David Feela


and it’s over
except nothing’s ever really finished.
Things stop, to be sure, like an unanswered
telephone, or the neighbor’s barking dog—
ordinary things that lose intensity
the longer they last. Even people
like my grandmother, her two husbands,
the way she used to get up from the table
as if surfacing from a slow-motion dream.
And the Cadillac with fins my father owned,
long ago dragged off—still
enormous in my mind, holding its wax
like moonshine.

Things stop,
and the idea of touching what’s left
scares me: the idea I had about beauty
pressed like a flower in the crevice
of some dull book, or the Mercury dime
I placed on a railroad track, thinking
I’d come back to a puddle of quicksilver;
a candle at church guttered by its own heat,
a few sparks pale as fireflies. All my past
hanging like an apple grown fat on its seed,
the worm turning where it’s sweet.


Remembering Where We Live

I have returned to this house so often
I forget it’s not where I live,
just where I sleep
with the lights turned off.

I sweep new snow off the porch
but remember it falling
so thick in the woods
the bare trees shivered white.

Animal tracks like a dotted a line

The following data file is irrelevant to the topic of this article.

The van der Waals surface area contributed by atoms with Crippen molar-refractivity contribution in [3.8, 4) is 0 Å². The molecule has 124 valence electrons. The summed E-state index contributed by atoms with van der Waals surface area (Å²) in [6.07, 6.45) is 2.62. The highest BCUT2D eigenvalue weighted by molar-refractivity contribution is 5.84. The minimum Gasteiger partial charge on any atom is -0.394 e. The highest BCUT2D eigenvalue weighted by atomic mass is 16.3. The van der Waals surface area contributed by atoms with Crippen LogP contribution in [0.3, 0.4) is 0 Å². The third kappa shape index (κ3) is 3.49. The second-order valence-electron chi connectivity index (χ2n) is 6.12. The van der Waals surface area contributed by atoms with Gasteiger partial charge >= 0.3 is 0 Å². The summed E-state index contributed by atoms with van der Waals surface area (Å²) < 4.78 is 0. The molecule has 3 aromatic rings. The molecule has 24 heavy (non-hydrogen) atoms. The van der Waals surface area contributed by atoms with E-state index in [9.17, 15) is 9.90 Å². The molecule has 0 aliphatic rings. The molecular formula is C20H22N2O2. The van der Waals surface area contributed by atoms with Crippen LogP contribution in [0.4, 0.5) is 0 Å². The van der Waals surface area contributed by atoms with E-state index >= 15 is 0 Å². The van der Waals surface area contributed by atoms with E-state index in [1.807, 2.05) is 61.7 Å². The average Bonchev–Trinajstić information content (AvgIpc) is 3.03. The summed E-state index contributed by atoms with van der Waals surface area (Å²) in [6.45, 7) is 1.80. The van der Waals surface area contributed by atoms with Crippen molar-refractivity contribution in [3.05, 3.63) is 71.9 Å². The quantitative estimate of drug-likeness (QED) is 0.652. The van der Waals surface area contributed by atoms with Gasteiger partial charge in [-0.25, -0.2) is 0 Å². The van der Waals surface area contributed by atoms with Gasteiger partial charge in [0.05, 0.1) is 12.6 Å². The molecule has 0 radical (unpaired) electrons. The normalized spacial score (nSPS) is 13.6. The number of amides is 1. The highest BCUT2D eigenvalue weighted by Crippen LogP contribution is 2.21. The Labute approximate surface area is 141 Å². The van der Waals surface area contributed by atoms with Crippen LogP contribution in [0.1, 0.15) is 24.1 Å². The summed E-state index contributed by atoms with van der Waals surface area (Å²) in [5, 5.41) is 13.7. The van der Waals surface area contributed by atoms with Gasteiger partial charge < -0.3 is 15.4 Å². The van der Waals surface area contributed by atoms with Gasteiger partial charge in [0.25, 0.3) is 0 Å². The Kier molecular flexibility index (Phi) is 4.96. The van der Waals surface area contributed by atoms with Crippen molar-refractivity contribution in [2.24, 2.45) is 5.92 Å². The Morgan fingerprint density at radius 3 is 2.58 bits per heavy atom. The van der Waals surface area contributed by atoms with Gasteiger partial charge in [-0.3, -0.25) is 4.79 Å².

disappear into the bushes
and I remember seeking shelter
in the company of living things

so different from me
all I could do was sit quietly.
From the deep pocket of this moment
I broadcast a handful of stars

that settle into their predictable niches.
Old friends, old light.


Against the Hills

the sun leans
like the bubble
in a carpenter’s level.

Moonlight makes its way
into the plane.
Trees stretch to their limits.

From a fence post
an owl takes flight
like a pair of parentheses

and when the earth pauses
one, two, maybe three beats
the day gives way.


David Feela

In the evening, when the light clears from the sky, I sit at my desk and rummage through my memory for the events that illuminate that day, bringing them forward, placing them carefully on the page, as if to hold them again, as if to fix them in a place where I can always return.

David Feela lives a more contemplative life after retiring from a 30-year teaching career. Three books have been published: a prize-winning chapbook, Thought Experiments, a full length poetry collection, The Home Atlas, and a book of essays, How Delicate These Arches, which was chosen as a finalist for the Colorado Book Award. He lives in Cortez, Colorado, and continues to freelance as a columnist for the Durango Telegraph and the Four Corners Free Press. Unsolicited Press will release his new poetry chapbook, Little Acres, in April, 2019.

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